“They’ve got talent, obviously,” he said. “I think [Kristaps] Porzingis surprised a lot of people. He’s going to be very, very good in this league. He already is pretty good. But he’s going to grow each year, and they already have one of the best small forward in Melo [Carmelo Anthony]. They’ve got a young team, so they’ve got a lot of room to improve.”

The smart money is on Conley staying in Memphis, the only NBA team he has ever played for. Conley was very active last summer in recruiting Marc Gasol to remain in Memphis, and has said it would be very difficult to leave him. Plus the Grizzlies can offer more money — one more guaranteed year plus larger raises.

The Knicks will need to lose some salary before July 1 just to offer Conley a max, which likely starts around $24 million (depends on the final salary cap number). What the Knicks can offer is a larger stage for his brand and the chance to bring that brand out of the shade of Gasol and Zach Randolph.

Conley — who is averaging 14.6 points and 6.1 assists per game, is shooting 35 percent from three, is good on the pick-and-roll, plus is one of the best defensive point guards in the game — will have plenty of other suitors as well. He’s one of the best players on the free agent market this summer.

NBA GM: Warriors ‘leaders in the clubhouse’ for Kevin Durant

Oklahoma City Thunder Kevin Durant, left, drives the ball against Golden State Warriors' Draymond Green (23) and Andre Iguodala (9) during the first half of an NBA basketball game Thursday, Dec. 18, 2014, in Oakland, Calif. (AP Photo/Ben Margot)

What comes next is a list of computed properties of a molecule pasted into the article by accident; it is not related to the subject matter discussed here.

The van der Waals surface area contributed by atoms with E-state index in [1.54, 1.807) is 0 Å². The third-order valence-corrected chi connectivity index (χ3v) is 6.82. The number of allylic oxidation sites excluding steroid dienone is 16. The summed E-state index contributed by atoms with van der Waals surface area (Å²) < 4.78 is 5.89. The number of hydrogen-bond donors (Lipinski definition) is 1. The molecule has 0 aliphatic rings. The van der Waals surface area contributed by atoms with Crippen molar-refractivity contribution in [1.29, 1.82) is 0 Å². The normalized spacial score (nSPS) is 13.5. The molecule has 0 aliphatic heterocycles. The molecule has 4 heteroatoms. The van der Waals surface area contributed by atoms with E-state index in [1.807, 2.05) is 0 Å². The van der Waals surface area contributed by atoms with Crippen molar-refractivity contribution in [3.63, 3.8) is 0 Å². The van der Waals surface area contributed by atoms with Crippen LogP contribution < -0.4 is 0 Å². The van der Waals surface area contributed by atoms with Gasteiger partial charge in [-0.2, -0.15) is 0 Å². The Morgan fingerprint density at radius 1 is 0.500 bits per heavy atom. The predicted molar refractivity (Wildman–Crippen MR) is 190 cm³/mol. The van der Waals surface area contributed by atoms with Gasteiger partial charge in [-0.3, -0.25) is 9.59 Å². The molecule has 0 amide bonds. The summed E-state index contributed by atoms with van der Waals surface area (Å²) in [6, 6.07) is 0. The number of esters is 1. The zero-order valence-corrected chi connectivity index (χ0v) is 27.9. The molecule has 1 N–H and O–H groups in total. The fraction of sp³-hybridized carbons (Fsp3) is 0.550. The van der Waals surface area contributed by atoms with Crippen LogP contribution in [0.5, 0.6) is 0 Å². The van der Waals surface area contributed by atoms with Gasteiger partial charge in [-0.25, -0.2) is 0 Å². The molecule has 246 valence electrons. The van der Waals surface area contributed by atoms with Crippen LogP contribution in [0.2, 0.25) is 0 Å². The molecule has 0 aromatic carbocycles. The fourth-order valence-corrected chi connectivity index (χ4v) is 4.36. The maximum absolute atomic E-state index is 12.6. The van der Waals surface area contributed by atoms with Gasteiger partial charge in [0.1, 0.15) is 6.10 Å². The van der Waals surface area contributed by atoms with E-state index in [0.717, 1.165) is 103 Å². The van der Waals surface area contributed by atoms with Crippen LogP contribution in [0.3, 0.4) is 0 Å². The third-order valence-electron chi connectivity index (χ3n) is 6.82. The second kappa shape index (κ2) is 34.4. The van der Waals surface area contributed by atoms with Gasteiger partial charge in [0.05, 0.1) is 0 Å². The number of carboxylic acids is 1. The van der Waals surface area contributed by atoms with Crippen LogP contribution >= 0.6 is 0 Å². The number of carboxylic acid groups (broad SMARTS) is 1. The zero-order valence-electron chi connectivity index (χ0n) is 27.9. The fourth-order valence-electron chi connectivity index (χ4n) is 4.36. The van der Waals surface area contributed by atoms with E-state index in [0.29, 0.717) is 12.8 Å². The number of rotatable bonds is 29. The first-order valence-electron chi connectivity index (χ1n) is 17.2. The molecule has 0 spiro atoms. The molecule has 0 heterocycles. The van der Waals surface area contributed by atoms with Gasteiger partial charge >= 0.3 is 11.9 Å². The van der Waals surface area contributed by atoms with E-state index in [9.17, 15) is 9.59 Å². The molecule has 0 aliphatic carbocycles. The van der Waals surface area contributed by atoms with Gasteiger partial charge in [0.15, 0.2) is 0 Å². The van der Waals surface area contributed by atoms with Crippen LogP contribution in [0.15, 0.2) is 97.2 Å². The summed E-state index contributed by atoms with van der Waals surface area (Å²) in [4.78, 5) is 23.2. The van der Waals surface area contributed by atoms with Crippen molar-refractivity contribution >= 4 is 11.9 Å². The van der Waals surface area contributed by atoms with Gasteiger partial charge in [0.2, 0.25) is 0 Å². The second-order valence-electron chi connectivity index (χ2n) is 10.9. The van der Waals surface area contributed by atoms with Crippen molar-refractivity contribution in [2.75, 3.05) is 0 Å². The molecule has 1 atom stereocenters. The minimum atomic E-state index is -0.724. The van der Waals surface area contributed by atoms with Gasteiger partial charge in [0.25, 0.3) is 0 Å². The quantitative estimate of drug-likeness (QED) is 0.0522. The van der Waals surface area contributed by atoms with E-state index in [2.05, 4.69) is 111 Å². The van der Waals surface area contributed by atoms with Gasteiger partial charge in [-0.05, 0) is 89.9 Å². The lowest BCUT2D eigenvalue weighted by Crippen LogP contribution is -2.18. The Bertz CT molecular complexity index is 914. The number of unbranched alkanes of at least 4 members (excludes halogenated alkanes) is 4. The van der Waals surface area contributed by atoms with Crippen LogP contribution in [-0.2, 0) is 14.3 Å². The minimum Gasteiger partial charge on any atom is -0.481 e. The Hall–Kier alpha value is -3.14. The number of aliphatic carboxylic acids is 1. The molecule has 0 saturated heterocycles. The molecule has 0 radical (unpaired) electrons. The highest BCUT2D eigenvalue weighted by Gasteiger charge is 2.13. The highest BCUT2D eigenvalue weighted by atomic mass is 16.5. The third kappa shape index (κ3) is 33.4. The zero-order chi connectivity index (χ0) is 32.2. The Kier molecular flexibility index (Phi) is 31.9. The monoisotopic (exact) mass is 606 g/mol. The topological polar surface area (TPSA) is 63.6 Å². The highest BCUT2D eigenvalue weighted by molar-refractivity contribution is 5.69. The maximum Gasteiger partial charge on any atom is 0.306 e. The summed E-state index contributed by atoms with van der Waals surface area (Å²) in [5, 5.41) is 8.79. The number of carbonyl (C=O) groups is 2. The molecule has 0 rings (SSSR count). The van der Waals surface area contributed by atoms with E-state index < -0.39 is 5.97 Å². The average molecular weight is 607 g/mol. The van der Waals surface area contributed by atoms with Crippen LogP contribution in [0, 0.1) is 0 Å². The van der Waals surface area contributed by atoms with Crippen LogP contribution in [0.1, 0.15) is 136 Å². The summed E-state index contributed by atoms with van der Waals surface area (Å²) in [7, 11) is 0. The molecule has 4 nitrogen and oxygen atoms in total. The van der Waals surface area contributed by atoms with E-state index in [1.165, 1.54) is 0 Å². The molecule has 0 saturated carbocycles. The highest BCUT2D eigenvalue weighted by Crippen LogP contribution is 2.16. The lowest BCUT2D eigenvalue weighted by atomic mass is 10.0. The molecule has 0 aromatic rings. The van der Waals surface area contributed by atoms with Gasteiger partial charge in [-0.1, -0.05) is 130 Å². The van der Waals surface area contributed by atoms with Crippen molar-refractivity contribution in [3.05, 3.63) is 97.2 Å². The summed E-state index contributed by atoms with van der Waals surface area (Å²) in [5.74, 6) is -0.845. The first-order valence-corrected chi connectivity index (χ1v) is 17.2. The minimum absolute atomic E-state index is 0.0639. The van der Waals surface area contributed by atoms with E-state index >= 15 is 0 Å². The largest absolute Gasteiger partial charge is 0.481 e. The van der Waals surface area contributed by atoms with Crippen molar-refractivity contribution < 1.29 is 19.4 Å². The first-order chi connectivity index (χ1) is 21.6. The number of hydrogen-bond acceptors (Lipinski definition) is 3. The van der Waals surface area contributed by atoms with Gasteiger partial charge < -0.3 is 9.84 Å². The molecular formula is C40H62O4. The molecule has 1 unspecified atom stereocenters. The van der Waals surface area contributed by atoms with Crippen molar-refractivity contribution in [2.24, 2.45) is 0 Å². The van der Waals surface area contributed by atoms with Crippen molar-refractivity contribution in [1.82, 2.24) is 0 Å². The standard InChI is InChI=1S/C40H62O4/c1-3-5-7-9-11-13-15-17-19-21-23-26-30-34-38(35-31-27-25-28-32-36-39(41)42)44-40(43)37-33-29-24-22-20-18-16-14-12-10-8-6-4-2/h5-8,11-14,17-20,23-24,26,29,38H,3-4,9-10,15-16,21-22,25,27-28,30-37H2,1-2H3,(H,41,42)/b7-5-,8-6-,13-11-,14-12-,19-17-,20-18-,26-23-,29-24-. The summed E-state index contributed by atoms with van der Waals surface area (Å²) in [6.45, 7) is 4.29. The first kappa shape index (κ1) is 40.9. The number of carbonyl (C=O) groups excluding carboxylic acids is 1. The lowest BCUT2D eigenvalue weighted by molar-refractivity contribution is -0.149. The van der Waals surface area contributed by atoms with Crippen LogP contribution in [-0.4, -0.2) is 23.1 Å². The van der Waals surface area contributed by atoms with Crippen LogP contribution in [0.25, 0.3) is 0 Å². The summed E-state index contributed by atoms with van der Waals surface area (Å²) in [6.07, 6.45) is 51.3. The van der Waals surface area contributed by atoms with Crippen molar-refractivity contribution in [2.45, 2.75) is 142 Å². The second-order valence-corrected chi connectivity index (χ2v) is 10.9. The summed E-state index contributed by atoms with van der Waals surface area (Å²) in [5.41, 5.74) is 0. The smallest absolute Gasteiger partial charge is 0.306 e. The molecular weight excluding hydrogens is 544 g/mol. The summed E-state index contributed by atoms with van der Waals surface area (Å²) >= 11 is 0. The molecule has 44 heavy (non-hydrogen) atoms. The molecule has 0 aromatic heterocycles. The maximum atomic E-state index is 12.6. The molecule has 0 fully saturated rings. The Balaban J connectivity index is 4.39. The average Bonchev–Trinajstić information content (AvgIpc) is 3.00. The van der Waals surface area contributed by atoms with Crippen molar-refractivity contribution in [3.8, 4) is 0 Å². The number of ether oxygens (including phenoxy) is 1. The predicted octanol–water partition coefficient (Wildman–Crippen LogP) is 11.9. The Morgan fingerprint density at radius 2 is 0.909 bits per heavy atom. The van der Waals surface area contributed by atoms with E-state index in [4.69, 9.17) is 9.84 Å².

AP Photo/Ben Margot
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Kevin Durant to the Warriors is having a moment, but even the most recent and most credible report linking the Thunder star to Golden State contained an important caveat:

Make no mistake: Durant isn’t close to gone in Oklahoma City – no decision, no leaning, sources said

Nobody has credibly reported Durant is leaning toward leaving the Thunder. The issue at hand is where Durant would go IF he leaves Oklahoma City.

Except one NBA general manager has gone a step further.

Vincent Goodwill of CSN Chicago:

General managers know a lot of things we don’t, but like anyone, they can also be prone to repeating gossip and hearsay. Does this general manager have inside info, or is he just participating the echo chamber? Impossible to say, but the possibility of the former raises the level of intrigue.

Of course, the Warriors can’t be the leaders in the clubhouse, because they’re not in the clubhouse. Free agency doesn’t begin until July. Nobody has made their final pitch, not even the Thunder.

It’s fun to make bold predictions now, and this general manager has a chance of looking genius. But sometimes the desire for that designation causes people to get ahead of themselves.